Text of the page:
Wednesday, April 2, 2014

Some {Minor} Improvements on the Teaching of Limits

We just got done introducing limits in precalc.  It's a little more fun teaching it in precalculus as opposed to calculus since limits are review for my calc kids.  In precalc, my colleagues and I take a week to introduce this topic as we use a three-fold approach: understanding limits graphically, numerically, and analytically (and I would throw in verbally also).  To me, this is a fundamental concept in modern mathematics--to be able to discuss values that are either (1) tending towards infinity or (2) getting infinitesimally close to another value.

Infinity is the savior of calculus, and limits are the heartbeat of infinity.  And so, while my kids learn about limits more from an intuitive approach rather than a rigorous epsilon-delta approach, I still feel like they're doing good, valuable mathematics.  I know other calc teachers disagree with me on this one, but that's my stance.

So a few things I've done this time around that were successful (though none are my original ideas by any stretch of the imagination):

#1:  Creating Graphs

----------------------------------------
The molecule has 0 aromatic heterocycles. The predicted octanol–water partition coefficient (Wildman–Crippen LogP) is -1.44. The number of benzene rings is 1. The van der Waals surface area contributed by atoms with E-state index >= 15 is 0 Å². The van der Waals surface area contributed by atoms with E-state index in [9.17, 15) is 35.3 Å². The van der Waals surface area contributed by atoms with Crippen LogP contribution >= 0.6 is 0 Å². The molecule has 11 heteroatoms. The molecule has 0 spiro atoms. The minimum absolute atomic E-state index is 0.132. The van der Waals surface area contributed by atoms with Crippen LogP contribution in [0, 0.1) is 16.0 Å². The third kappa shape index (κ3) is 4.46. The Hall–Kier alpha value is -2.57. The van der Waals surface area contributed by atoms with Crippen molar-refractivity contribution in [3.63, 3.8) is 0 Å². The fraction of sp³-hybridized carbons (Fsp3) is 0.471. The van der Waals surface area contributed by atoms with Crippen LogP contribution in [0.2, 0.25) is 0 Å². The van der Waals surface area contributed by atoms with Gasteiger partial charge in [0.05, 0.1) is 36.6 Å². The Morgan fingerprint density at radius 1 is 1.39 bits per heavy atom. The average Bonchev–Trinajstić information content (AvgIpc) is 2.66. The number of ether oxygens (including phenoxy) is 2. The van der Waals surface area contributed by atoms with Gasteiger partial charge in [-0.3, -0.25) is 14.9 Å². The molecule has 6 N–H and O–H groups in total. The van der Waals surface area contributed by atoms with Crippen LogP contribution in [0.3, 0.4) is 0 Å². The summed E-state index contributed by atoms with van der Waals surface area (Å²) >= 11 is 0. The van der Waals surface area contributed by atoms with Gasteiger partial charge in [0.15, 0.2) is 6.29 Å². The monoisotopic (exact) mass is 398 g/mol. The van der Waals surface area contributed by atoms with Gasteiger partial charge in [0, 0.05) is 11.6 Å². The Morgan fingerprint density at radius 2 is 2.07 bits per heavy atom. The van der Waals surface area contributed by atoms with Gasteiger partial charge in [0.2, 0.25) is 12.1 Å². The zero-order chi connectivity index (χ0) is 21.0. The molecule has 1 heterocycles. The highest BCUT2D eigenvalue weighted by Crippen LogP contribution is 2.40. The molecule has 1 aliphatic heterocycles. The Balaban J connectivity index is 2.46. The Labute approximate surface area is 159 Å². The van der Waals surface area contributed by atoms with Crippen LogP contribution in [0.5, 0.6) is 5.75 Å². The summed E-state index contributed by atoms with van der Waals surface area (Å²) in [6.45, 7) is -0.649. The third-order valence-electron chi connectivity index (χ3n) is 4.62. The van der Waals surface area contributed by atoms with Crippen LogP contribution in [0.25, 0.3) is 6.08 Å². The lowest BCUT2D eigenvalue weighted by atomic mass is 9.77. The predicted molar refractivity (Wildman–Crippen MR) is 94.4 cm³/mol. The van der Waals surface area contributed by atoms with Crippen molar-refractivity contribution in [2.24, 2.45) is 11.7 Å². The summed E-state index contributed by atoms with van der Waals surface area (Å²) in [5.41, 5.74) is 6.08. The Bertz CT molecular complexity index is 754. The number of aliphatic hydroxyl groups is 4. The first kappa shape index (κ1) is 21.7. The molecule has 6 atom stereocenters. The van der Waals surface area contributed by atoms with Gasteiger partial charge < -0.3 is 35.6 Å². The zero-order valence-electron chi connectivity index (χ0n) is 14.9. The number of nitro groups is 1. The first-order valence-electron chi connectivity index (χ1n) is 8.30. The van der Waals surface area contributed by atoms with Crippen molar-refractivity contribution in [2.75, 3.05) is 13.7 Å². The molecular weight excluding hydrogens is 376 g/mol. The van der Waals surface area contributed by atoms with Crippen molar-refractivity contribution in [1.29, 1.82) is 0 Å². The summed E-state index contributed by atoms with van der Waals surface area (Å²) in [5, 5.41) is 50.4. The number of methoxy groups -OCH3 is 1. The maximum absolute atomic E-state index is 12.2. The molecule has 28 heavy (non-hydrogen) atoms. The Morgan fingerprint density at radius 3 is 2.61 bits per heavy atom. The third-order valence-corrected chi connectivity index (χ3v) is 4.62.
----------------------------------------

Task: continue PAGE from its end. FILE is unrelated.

On Day 2, I had kids create all kinds graphs that satisfied certain criteria.  For example, "Sketch a graph such that the limit as x approaches 2 of f(x) is 4 but f(2) doesn't exist."  Or, "Draw a graph such that the limit as x approaches 3 from the left of f(x) is 1; the same limit from the right is -1; and f(3)=5."  The kids drew on personal whiteboards, and when I saw one I liked, I would ask the kid to put it on the Smart Board (or ask for volunteers).  Each time we had at least two examples on the board for the whole class to analyze, and I encouraged the kids who couldn't quite come up with the graph on their own to now try to make one or even replicate one that was shared by a classmate.  The good thing about having at least two graphs to look at on the Smart Board is that you can ask, "What things are the same about these graphs?  What things are different?  For the things that are the same--did your classmates HAVE to draw their graphs like that or could I change that aspect and still satisfy the given criteria?"  Really good conversations came from these graphs.  I started out pretty basic and gradually gave them harder ones.  By the end, I think every kid was able to create graphs with the given the criteria, which is exciting because my students have been somewhat unsuccessful at this in years past (because I haven't made it a big part of the learning process, which is a shame).  The last graph I had them draw was something like, "Sketch a graph such that the limit of f(x) as x approaches -2 from the right is 1; the limit as x approaches -2 from the left is 1; the limit as x approaches -2 is dne."  Of course, this is an impossible task, but it was highly amusing watching their faces as they read the question with bewilderment.  They inevitable tried to draw it, but there was a lot of erasing going on. ;)  I made sure to let them be the first ones to say something about the difficulty of the task.  Which brings me to Thing 2...